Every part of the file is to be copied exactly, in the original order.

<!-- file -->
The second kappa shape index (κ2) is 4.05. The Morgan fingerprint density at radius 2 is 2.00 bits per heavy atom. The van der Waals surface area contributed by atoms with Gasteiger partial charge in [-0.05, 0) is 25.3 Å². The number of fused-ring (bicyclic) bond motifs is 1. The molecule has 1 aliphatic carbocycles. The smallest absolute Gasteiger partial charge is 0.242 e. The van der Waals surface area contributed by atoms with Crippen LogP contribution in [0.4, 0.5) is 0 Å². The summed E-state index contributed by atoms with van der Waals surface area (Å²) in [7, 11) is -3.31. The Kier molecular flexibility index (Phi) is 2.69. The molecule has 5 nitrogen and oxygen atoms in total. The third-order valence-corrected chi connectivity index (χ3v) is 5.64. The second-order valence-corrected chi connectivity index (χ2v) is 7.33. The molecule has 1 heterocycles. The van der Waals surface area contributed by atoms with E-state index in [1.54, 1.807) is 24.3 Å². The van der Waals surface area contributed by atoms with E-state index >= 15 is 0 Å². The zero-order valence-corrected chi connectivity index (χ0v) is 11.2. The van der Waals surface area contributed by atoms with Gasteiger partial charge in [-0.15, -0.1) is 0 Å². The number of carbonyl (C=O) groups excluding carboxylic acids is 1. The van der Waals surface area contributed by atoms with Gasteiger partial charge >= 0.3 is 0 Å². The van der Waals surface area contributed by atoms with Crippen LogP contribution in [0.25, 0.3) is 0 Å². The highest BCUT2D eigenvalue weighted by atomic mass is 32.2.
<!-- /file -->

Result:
The second kappa shape index (κ2) is 4.05. The Morgan fingerprint density at radius 2 is 2.00 bits per heavy atom. The van der Waals surface area contributed by atoms with Gasteiger partial charge in [-0.05, 0) is 25.3 Å². The number of fused-ring (bicyclic) bond motifs is 1. The molecule has 1 aliphatic carbocycles. The smallest absolute Gasteiger partial charge is 0.242 e. The van der Waals surface area contributed by atoms with Crippen LogP contribution in [0.4, 0.5) is 0 Å². The summed E-state index contributed by atoms with van der Waals surface area (Å²) in [7, 11) is -3.31. The Kier molecular flexibility index (Phi) is 2.69. The molecule has 5 nitrogen and oxygen atoms in total. The third-order valence-corrected chi connectivity index (χ3v) is 5.64. The second-order valence-corrected chi connectivity index (χ2v) is 7.33. The molecule has 1 heterocycles. The van der Waals surface area contributed by atoms with E-state index in [1.54, 1.807) is 24.3 Å². The van der Waals surface area contributed by atoms with E-state index >= 15 is 0 Å². The zero-order valence-corrected chi connectivity index (χ0v) is 11.2. The van der Waals surface area contributed by atoms with Gasteiger partial charge in [-0.15, -0.1) is 0 Å². The number of carbonyl (C=O) groups excluding carboxylic acids is 1. The van der Waals surface area contributed by atoms with Gasteiger partial charge >= 0.3 is 0 Å². The van der Waals surface area contributed by atoms with Crippen LogP contribution in [0.25, 0.3) is 0 Å². The highest BCUT2D eigenvalue weighted by atomic mass is 32.2.